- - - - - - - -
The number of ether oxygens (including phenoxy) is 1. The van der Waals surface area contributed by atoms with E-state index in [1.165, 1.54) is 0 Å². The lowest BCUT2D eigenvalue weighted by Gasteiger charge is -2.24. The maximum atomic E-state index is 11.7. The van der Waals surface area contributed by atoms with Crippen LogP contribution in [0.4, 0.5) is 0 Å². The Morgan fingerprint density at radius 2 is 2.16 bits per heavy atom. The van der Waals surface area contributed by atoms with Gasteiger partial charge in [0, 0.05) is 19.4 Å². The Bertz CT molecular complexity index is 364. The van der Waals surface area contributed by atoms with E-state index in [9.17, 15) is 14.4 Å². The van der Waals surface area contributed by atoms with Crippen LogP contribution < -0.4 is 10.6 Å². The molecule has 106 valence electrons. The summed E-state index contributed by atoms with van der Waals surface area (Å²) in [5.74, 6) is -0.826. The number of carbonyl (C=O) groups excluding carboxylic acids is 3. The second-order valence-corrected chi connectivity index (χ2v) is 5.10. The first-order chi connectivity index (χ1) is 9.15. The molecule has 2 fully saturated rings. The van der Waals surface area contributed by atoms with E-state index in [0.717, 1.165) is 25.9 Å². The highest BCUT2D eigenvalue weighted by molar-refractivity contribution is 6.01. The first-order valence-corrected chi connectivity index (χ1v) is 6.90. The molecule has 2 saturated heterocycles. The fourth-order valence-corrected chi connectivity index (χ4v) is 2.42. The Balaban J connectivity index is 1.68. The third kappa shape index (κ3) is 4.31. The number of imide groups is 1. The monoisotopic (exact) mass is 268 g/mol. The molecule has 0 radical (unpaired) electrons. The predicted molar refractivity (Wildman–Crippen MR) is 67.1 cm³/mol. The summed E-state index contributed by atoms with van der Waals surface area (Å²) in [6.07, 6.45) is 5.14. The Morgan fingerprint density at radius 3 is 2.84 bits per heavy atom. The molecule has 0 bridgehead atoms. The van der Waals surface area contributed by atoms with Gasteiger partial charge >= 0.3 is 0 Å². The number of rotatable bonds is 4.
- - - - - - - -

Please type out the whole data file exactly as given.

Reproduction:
The number of ether oxygens (including phenoxy) is 1. The van der Waals surface area contributed by atoms with E-state index in [1.165, 1.54) is 0 Å². The lowest BCUT2D eigenvalue weighted by Gasteiger charge is -2.24. The maximum atomic E-state index is 11.7. The van der Waals surface area contributed by atoms with Crippen LogP contribution in [0.4, 0.5) is 0 Å². The Morgan fingerprint density at radius 2 is 2.16 bits per heavy atom. The van der Waals surface area contributed by atoms with Gasteiger partial charge in [0, 0.05) is 19.4 Å². The Bertz CT molecular complexity index is 364. The van der Waals surface area contributed by atoms with E-state index in [9.17, 15) is 14.4 Å². The van der Waals surface area contributed by atoms with Crippen LogP contribution < -0.4 is 10.6 Å². The molecule has 106 valence electrons. The summed E-state index contributed by atoms with van der Waals surface area (Å²) in [5.74, 6) is -0.826. The number of carbonyl (C=O) groups excluding carboxylic acids is 3. The second-order valence-corrected chi connectivity index (χ2v) is 5.10. The first-order chi connectivity index (χ1) is 9.15. The molecule has 2 fully saturated rings. The van der Waals surface area contributed by atoms with E-state index in [0.717, 1.165) is 25.9 Å². The highest BCUT2D eigenvalue weighted by molar-refractivity contribution is 6.01. The first-order valence-corrected chi connectivity index (χ1v) is 6.90. The molecule has 2 saturated heterocycles. The fourth-order valence-corrected chi connectivity index (χ4v) is 2.42. The Balaban J connectivity index is 1.68. The third kappa shape index (κ3) is 4.31. The number of imide groups is 1. The monoisotopic (exact) mass is 268 g/mol. The molecule has 0 radical (unpaired) electrons. The predicted molar refractivity (Wildman–Crippen MR) is 67.1 cm³/mol. The summed E-state index contributed by atoms with van der Waals surface area (Å²) in [6.07, 6.45) is 5.14. The Morgan fingerprint density at radius 3 is 2.84 bits per heavy atom. The molecule has 0 bridgehead atoms. The van der Waals surface area contributed by atoms with Gasteiger partial charge >= 0.3 is 0 Å². The number of rotatable bonds is 4.